Until a colleague of mine explained it to me a few years ago, I did not know the difference between Left and Right. It’s hard to say where I belong in the spectrum; like to think I am aligned closest to common sense — fully realizing that common sense itself is subjective.
I am not well-versed with politics, but I had this insatiable desire to read Obama’s Audacity of Hope for a long time — mostly just because his Presidency and his election into it is the one that most coincided with the times I became interested in politics. Besides, next to the Great Depression and 9/11, the 2008 financial crisis is probably the worst challenge a President has had to handle (Note: At press time of this book, he was not a President yet)
If you are like me, you will have 2 handicaps reading this book — first, you will have difficulty comprehending the first few chapters due to the generous use of political terms. Second, you will require more effort to understand if you don’t have a mind-map of Presidents, the years they were presidents and their colors (red/blue). As for me, I became a tad bit too much conscious that his thoughts will have a partisan tinge.
In 9 crisply named chapters, he explains his thoughts around various things — the ideological divide between Republicans and Democrats, the defining values of Americans, the Constitution and the way it ought to be interpreted in the 21st century, the law-making machinery called the Senate and the protocols by which laws are created, voted and passed and many other things. He discusses opportunities to fix education, healthcare and to maintain competitiveness of America, all this while continually criticizing and sometimes supporting the thoughts and actions of Republican politicians. Because of my own position on several of the ideological factors, I found his ideas reasonable — but I am sure a right-wing extremist will find many flaws in his thoughts and writing.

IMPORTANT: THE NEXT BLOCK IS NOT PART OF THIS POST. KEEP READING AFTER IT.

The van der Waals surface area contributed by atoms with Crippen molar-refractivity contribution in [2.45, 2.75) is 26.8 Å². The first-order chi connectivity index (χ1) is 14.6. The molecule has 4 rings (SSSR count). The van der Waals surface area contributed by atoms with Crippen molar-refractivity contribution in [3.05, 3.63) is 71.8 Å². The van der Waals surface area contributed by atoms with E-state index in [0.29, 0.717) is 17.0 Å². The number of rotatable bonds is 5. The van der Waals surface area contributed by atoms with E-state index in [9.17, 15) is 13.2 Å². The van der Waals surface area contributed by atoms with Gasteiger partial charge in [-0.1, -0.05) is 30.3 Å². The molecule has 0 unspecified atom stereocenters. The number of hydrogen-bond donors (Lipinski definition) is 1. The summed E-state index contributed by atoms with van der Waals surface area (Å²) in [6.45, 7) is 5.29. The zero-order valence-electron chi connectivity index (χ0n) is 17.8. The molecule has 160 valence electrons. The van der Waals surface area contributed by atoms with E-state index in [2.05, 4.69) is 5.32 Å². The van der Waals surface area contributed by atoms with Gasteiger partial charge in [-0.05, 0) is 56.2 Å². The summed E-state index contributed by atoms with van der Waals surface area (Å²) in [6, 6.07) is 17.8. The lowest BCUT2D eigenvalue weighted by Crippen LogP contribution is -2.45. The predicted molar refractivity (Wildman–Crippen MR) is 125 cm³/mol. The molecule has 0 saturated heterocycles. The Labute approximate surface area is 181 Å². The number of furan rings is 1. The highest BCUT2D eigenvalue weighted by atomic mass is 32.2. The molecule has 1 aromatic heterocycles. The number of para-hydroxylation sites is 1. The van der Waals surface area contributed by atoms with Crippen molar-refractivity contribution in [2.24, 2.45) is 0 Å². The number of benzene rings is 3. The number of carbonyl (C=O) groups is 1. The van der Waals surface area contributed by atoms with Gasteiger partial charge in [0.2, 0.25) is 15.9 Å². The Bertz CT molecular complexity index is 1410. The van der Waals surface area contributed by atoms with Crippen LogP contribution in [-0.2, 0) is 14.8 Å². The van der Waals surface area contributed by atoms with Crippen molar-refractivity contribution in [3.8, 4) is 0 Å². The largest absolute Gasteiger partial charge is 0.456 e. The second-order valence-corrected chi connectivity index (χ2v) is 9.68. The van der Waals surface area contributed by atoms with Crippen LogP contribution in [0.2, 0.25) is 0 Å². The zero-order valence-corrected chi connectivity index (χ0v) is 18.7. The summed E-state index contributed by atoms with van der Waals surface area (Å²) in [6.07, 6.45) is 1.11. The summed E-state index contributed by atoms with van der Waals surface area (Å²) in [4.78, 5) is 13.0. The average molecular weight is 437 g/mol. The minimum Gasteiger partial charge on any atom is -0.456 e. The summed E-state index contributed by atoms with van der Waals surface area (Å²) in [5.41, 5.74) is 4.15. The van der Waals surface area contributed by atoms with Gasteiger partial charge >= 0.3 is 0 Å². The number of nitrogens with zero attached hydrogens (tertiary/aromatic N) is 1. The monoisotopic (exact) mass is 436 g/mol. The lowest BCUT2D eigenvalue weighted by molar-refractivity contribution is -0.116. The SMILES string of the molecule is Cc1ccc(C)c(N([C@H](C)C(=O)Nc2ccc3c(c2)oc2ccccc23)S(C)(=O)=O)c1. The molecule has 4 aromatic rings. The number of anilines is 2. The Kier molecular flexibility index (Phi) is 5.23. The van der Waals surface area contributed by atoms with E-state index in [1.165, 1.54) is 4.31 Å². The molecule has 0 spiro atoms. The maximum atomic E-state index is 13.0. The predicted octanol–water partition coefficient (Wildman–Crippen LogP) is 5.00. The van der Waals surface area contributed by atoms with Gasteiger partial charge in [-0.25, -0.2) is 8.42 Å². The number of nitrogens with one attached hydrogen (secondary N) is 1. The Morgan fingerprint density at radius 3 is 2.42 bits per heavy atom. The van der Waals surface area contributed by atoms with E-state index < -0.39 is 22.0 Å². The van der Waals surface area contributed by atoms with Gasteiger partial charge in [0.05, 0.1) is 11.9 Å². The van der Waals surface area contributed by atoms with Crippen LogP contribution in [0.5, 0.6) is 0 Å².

In perhaps the most interesting chapter, titled The World Beyond The Borders — he explains the role of America in the world stage. He articulates clearly what America should do to the conflicted countries, developing or under-developed countries and threatening countries. The subject of foreign policy has always fascinated me (as has Macroeconomics) and as much as it is difficult to grasp the subject, I found Obama’s ideas smart as well. Also Rep-Dem gaps certainly narrow at — as the author puts it — edge of water. My views could be a result of my ignorance on this subject, but in some ways I found Obama’s actions not matching his words. For example, he says America should subject itself to the same rules it imposes on other nation-states when it comes to policies. But his own actions on greenhouse gas emissions, as evidenced by his failed discussions with India and China during the G20 summit, were somewhat conflicting with what he says America must do.
In closing, I think this book is a good read — would have been more apt to read this when it was released — prior to his ascension to presidency.
Trivia — I cannot think of one Indian premier who has written eloquently about a varied selection of topics, including his chapter on the family values and how he coped up with the difficulties of raising a family. Unless I am mistaken, the last person who came close to this is Nehru, which was several decades ago. Am I missing something?